Zero Dark Thirty - movie review
For a “just-the-facts” procedural about a series of events almost no-one is disputing, Zero Dark Thirty sure does raise a lot of questions.
After the attacks on 9/11 there was a decade-long search for Osama Bin Laden; torture was used as part of that search; the search ended in a Navy SEAL mission to kill Bin Laden; that mission was successful. Working within those parameters and using classified information gained from sources close enough to the Bin Laden search that a US government enquiry into leaked information has been announced, director Katherine Bigalow has created a tightly wound film that feels more like a mirror: whatever opinions you bring into it, it’ll reflect them right back.
After opening on a black screen while we hear actual distress calls from inside the World Trade Centre during 9/11, we meet Maya (Jessica Chastain) outside a shed in a desert. The year is 2003; inside the shed, fellow CIA operative Dan (Jason Clarke) is torturing someone. For a while she watches. Then she joins in. She’s our lead character, the once consistent face in a story where a name-heavy cast (Mark Strong, James Gandolfini, Mark Duplass, John Barrowman) pop up then vanish. So… this is a film that supports torture then?
Not exactly. If Zero Dark Thirty really was Hollywood’s idea of a pro-torture film, it would feature a scene directly linking torture to the successful attack on Bin Laden. The CIA would torture someone who would give up Bin Laden’s home address and they’d go off and kill him. In every other pro-torture film, that’s how torture works: you find a guy and torture him until he tells you want you need to know.
But in Zero Dark Thirty, we are presented with a mess. People are tortured for extended periods and give up nothing. Others give up information after being tortured and we don’t know if it was the torture or the kindness shown afterwards that broke them. Vital information turns up after being misfiled for years. In one scene someone talks merely because the threat of torture is there; would they have talked if torture was off the table?
Thankfully this isn’t a film that needs a left-wing journalist character standing around quietly saying things like “you know torture creates even more terrorists, right?” to get across the anti-torture side of the story. Even if you personally find the gruelling scenes of torture morally justifiable, it’s no coincidence that all such scenes take place in the first half of the film while all the actual progress in tracking down Bin Laden is made in the second half. And that progress is made using more tolerable methods of information-gathering: bribes and tracing phone numbers and sending people out to take a look at what’s actually going on.
With its dry, procedural approach to the facts—the eight year long story is broken down into distinct chapters, and while the steady beat of Al Qaeda’s various terrorist attacks across the globe keeps the sense of urgency up—this is still a film featuring a lot of boardroom meetings. It’s tempting to treat Zero Dark Thirty as a break from Bigalow’s earlier, more fantastic films like the vampire thriller Near Dark or the science fiction noir Strange Days. Even her previous Iraq War film The Hurt Locker was an action-packed character study; here the other characters appear in snippets and Maya has no past, no inner life beyond the hunt.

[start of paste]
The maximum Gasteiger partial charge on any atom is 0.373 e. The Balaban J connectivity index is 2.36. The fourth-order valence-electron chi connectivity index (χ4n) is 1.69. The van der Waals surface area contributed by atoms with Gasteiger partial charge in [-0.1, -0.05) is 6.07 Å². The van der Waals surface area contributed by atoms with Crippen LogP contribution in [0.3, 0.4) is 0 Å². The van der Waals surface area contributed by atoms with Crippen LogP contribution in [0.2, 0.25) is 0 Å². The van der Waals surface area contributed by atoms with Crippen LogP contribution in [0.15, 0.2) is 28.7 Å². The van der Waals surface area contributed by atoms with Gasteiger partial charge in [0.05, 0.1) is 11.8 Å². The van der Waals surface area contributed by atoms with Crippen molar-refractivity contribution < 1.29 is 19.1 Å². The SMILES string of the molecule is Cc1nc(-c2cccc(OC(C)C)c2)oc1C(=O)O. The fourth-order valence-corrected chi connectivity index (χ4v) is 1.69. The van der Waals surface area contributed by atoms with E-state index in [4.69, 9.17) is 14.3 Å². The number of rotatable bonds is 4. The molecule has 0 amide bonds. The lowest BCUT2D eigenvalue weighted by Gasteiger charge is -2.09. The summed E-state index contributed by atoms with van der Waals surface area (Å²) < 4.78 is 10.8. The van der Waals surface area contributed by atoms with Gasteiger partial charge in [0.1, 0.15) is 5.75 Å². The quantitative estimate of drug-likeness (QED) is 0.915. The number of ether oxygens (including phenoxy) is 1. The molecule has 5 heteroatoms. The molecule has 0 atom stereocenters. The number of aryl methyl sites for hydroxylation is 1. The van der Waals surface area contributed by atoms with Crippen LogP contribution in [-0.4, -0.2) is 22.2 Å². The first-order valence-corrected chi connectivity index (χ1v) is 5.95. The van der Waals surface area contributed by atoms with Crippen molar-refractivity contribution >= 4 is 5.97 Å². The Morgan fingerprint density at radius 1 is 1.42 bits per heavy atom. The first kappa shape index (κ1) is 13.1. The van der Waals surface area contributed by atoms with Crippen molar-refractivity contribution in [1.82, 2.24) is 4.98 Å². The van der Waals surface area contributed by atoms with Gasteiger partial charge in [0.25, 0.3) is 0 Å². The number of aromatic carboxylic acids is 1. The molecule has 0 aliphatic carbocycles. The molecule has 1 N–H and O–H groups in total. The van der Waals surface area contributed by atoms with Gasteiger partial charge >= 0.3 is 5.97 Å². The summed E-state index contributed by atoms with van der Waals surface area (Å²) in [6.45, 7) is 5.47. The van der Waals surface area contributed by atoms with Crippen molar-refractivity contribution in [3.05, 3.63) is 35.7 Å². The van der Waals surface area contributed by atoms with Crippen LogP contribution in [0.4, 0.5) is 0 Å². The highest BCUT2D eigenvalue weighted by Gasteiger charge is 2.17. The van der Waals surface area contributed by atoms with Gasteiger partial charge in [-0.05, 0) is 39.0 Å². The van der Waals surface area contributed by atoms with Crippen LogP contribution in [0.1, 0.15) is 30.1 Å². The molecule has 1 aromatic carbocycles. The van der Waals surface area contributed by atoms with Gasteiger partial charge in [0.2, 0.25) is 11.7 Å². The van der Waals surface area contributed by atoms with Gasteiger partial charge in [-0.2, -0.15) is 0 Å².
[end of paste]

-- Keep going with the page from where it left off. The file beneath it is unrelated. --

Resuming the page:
But Bigalow’s always been interested in violent families with rigid codes (the vampires in Near Dark, the bank robbing surfer gang in Point Break) and how an individual operates within them. She makes films about groups that have to work together to survive extreme pressures, then focuses on the person within that group who wants to go their own way.
No surprise then that when the urgency in the hunt for Bin Laden dies down inside the CIA—even Dan takes a Washington job because he can’t take what he’s done, and when he re-appears later it’s a stark reminder that Maya’s obsession isn’t helping her professionally one bit—it’s Maya who keeps pushing, keeps hammering away at her superiors, keeps steering things down the path she’s chosen.
It’s hardly a path that elevates her; like a film noir detective, the horrors she uncovers (and commits) seem to eat away at all that’s human inside of her, leaving her an abrasive unsympathetic machine with a laser-like focus on her target. She has no friends or private life, she may have had schemed to have her boss fired for getting in her way, and when she meets the Navy SEAL squad that will be sent in to get Bin Laden, she snarls that she’d rather they just dropped a bomb on his compound and civilian casualties be damned.
After two hours of finely-tuned and consistently enthralling spy drama, the final half hour is a gritty night-vision re-enactment of the strike on Bin Laden’s hideout (with Joel Edgerton as one of the lead SEALs). Despite the known outcome it’s still compelling, masterful film-making, distilling the film’s procedural approach down to individual moments: you blow open this door, let that guy go ahead, climb this flight of stairs, and eventually someone pulls a trigger and Bin Laden is dead.
There’s no triumph in this final killing, no flag-waving sense of accomplishment in this note-perfect film. After what’s been close to a masterpiece of suspense film-making, Bigalow gives us the only ending she could have. A soul-destroying quest that went on too long and cost too many lives is over. Even sitting in an air-conditioned cinema it’s hard not to feel a little dirty, a little shattered at the end of it all.